Art of Conversation Threatened

Fine does not always mean fine, so says my friend.

Sitting in her office earlier this week we were talking about how our kids equate texting each other the same as speaking verbally. Today, many people use the two terms interchangeably without a thought.

“There is a difference,” she said. “Fine is not always fine. I want to hear if your fine means fine or maybe something a bit less. All that important nuance gets lost in the translation of texting.”

Her words reminded me of a conversation that same day where my daughter was using the term, texting, interchangeably with verbally communicating. She’d said she’d been speaking with a friend – someone currently halfway around the globe.

“You guys actually spoke?” I asked.

She acted as if I missed a critical class in basic communications along the way.

“No, no one talks on the phone anymore. We text each other.”

Fine, I thought to myself.

The art of conversation is simply that, an art form. Like learning to dance, carrying on a good conversation is an acquired experience. Without repeated practice, we are never sufficiently challenged to improve and sharpen our skills. And without putting in the time and effort, we tend to speak with two left feet.

Quality conversation is all about the other person, listening, responding, moving the conversation forward in sync with the other person leading whenever possible. And, like dancing, being nimble on your figurative feet, is key to being able to both see and feel the emotional tells from the other person. You are always scrutinizing the words selected (why that particular word?), reading for emotional body language (eyes darting or looking away?), and being aware of the unspoken emotions (sense any changes in the speaker’s cadence?).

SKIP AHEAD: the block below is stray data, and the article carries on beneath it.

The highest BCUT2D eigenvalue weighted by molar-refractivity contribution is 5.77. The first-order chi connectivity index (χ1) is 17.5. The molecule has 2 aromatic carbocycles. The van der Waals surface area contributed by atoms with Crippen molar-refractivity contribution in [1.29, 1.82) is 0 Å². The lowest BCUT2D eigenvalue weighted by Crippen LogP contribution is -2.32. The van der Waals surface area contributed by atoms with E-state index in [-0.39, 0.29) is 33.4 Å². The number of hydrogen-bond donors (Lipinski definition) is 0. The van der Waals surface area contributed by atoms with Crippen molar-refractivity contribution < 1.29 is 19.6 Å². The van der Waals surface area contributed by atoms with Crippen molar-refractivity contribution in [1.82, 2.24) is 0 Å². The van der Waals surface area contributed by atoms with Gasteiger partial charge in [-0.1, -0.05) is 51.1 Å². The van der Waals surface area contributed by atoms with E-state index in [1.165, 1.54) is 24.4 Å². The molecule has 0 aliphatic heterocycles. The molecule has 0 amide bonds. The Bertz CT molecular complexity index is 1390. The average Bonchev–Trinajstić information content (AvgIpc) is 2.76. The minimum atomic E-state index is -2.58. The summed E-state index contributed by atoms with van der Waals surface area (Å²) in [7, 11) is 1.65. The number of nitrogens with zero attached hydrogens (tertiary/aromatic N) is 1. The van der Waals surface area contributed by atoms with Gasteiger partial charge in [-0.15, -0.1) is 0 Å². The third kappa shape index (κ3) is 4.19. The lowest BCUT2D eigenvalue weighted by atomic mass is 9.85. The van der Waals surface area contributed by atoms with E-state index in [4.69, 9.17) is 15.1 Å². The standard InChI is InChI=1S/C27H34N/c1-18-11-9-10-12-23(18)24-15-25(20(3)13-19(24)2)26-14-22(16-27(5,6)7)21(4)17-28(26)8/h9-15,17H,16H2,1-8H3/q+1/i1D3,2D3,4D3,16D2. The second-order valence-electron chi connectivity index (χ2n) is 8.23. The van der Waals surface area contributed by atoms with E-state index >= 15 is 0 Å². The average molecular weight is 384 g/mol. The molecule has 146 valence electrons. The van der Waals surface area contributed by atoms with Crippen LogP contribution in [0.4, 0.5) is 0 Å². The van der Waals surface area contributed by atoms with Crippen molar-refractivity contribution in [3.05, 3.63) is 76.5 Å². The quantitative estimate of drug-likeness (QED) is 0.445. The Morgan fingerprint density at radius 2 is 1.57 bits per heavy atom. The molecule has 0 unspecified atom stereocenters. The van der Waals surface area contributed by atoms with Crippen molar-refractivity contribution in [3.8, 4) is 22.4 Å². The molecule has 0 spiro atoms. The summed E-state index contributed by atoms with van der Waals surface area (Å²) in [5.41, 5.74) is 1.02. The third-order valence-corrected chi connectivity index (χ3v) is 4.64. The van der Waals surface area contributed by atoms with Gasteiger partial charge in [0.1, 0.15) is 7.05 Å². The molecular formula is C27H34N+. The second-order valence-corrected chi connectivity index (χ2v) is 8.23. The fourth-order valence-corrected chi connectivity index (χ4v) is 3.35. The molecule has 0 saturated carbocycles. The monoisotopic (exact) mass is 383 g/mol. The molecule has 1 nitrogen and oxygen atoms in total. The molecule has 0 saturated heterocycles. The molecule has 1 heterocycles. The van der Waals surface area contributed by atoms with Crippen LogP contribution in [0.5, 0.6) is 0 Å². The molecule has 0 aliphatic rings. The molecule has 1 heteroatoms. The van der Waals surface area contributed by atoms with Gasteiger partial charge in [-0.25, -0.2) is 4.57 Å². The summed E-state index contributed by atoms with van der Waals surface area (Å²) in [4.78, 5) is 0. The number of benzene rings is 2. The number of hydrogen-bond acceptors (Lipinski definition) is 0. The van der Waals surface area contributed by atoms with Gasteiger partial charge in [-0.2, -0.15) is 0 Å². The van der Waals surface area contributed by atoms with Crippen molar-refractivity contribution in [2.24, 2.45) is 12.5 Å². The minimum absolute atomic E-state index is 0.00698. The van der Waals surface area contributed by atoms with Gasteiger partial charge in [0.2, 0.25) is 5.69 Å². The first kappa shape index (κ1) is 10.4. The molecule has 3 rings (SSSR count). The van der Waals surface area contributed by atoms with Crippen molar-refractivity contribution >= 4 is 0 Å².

Texting, however, is a cold and lifeless form of communication absent of genuine emotion. Emoticons are not a substitute for reading the small pause in someone’s reply to an innocent question of how they are. Empathy simply does not translate through a keyboard. And many times, this lack of multi-dimensional communication leaves a receiver misinterpreting the sender’s message.

Spoken communication is a critical component of society. Without developing the important skills to accurately read and correctly react to a live conversation, one leaves room for misinterpretation. And misinterpretation leads to hurt feelings or inappropriate replies. Verbal stepping on toes, so to say.

So where do we go from here? What does this new social acceptability of non-verbal communication mean for society? Does the loss of the art form of highly developed conversational skills potentially point to a future of more confusion and more miscommunication?

The old phrase ‘lost in translation’ is appropriate here. Translating from one language to another requires a measure of understanding the receiver may not fully understand the message as intended.

Which brings me back to my friend’s point about the important difference between texting and verbally communicating. She told me she is fine – and I believer her. All the other signs told me so.




One thought on “Art of Conversation Threatened

  1. We’ve come full circle; in Victorian days, written communication was a daily (even hourly) event. Love notes penned and sent with messenger boys, social engagements proposed and accepted through the hands of the butler; business dealings in large envelopes carted from office to office.

    True, the handwritten note carries more emotion and a sense of personal investment, but here we are – in the technology age, imitating our ancestors of a century ago.

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